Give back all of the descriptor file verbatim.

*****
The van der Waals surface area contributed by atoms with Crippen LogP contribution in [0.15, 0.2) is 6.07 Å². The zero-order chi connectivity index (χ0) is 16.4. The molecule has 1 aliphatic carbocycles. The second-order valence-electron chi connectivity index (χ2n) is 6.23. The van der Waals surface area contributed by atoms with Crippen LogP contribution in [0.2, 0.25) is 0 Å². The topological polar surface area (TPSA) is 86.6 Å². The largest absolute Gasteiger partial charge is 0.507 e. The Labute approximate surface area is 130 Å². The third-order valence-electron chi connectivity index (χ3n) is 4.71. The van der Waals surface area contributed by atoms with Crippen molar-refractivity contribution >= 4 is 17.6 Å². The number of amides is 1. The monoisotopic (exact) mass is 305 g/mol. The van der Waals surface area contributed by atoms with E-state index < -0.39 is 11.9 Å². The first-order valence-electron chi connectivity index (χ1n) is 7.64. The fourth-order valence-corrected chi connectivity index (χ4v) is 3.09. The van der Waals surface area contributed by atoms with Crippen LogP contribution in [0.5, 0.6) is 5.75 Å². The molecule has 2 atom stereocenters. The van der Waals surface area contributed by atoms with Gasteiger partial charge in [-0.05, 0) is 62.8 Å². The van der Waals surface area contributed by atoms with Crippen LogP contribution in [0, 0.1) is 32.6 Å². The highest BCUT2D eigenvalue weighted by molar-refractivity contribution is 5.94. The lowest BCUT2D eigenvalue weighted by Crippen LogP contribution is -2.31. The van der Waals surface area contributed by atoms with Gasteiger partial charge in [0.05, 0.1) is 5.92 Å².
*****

The van der Waals surface area contributed by atoms with Crippen LogP contribution in [0.15, 0.2) is 6.07 Å². The zero-order chi connectivity index (χ0) is 16.4. The molecule has 1 aliphatic carbocycles. The second-order valence-electron chi connectivity index (χ2n) is 6.23. The van der Waals surface area contributed by atoms with Crippen LogP contribution in [0.2, 0.25) is 0 Å². The topological polar surface area (TPSA) is 86.6 Å². The largest absolute Gasteiger partial charge is 0.507 e. The Labute approximate surface area is 130 Å². The third-order valence-electron chi connectivity index (χ3n) is 4.71. The van der Waals surface area contributed by atoms with Crippen molar-refractivity contribution >= 4 is 17.6 Å². The number of amides is 1. The monoisotopic (exact) mass is 305 g/mol. The van der Waals surface area contributed by atoms with E-state index < -0.39 is 11.9 Å². The first-order valence-electron chi connectivity index (χ1n) is 7.64. The fourth-order valence-corrected chi connectivity index (χ4v) is 3.09. The van der Waals surface area contributed by atoms with Crippen LogP contribution in [0.5, 0.6) is 5.75 Å². The molecule has 2 atom stereocenters. The van der Waals surface area contributed by atoms with Gasteiger partial charge in [-0.05, 0) is 62.8 Å². The van der Waals surface area contributed by atoms with Crippen LogP contribution in [0, 0.1) is 32.6 Å². The highest BCUT2D eigenvalue weighted by molar-refractivity contribution is 5.94. The lowest BCUT2D eigenvalue weighted by Crippen LogP contribution is -2.31. The van der Waals surface area contributed by atoms with Gasteiger partial charge in [0.05, 0.1) is 5.92 Å².